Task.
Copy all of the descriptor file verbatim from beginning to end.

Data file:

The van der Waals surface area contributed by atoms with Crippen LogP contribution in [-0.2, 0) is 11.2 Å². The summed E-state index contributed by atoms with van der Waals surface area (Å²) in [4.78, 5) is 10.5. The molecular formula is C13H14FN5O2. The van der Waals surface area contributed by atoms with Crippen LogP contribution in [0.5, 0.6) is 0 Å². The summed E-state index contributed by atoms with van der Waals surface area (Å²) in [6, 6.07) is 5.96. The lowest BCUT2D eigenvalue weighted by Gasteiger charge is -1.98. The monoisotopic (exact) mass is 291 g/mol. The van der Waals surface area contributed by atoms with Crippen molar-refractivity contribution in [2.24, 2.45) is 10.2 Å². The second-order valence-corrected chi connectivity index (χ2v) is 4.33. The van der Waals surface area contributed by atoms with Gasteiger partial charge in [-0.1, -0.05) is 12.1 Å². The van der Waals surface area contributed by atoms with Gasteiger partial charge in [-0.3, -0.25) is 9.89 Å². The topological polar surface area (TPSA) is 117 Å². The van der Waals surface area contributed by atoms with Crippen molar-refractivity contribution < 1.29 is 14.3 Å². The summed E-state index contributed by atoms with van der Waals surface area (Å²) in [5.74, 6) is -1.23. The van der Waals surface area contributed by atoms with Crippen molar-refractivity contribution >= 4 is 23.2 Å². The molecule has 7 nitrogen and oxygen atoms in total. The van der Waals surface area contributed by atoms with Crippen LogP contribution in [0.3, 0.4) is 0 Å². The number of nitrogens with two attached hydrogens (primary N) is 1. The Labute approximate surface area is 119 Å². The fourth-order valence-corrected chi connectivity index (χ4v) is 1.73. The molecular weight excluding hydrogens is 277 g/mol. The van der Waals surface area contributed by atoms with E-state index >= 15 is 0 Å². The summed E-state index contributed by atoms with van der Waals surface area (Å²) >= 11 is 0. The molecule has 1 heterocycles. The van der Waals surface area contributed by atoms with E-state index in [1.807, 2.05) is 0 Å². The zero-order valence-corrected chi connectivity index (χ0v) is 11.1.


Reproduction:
The van der Waals surface area contributed by atoms with Crippen LogP contribution in [-0.2, 0) is 11.2 Å². The summed E-state index contributed by atoms with van der Waals surface area (Å²) in [4.78, 5) is 10.5. The molecular formula is C13H14FN5O2. The van der Waals surface area contributed by atoms with Crippen LogP contribution in [0.5, 0.6) is 0 Å². The summed E-state index contributed by atoms with van der Waals surface area (Å²) in [6, 6.07) is 5.96. The lowest BCUT2D eigenvalue weighted by Gasteiger charge is -1.98. The monoisotopic (exact) mass is 291 g/mol. The van der Waals surface area contributed by atoms with Crippen molar-refractivity contribution in [2.24, 2.45) is 10.2 Å². The second-order valence-corrected chi connectivity index (χ2v) is 4.33. The van der Waals surface area contributed by atoms with Gasteiger partial charge in [-0.1, -0.05) is 12.1 Å². The van der Waals surface area contributed by atoms with Gasteiger partial charge in [-0.3, -0.25) is 9.89 Å². The topological polar surface area (TPSA) is 117 Å². The van der Waals surface area contributed by atoms with Crippen molar-refractivity contribution < 1.29 is 14.3 Å². The summed E-state index contributed by atoms with van der Waals surface area (Å²) in [5.74, 6) is -1.23. The van der Waals surface area contributed by atoms with Crippen molar-refractivity contribution >= 4 is 23.2 Å². The molecule has 7 nitrogen and oxygen atoms in total. The van der Waals surface area contributed by atoms with Crippen LogP contribution in [0.3, 0.4) is 0 Å². The number of nitrogens with two attached hydrogens (primary N) is 1. The Labute approximate surface area is 119 Å². The fourth-order valence-corrected chi connectivity index (χ4v) is 1.73. The molecular weight excluding hydrogens is 277 g/mol. The van der Waals surface area contributed by atoms with E-state index >= 15 is 0 Å². The summed E-state index contributed by atoms with van der Waals surface area (Å²) >= 11 is 0. The molecule has 1 heterocycles. The van der Waals surface area contributed by atoms with E-state index in [1.807, 2.05) is 0 Å². The zero-order valence-corrected chi connectivity index (χ0v) is 11.1.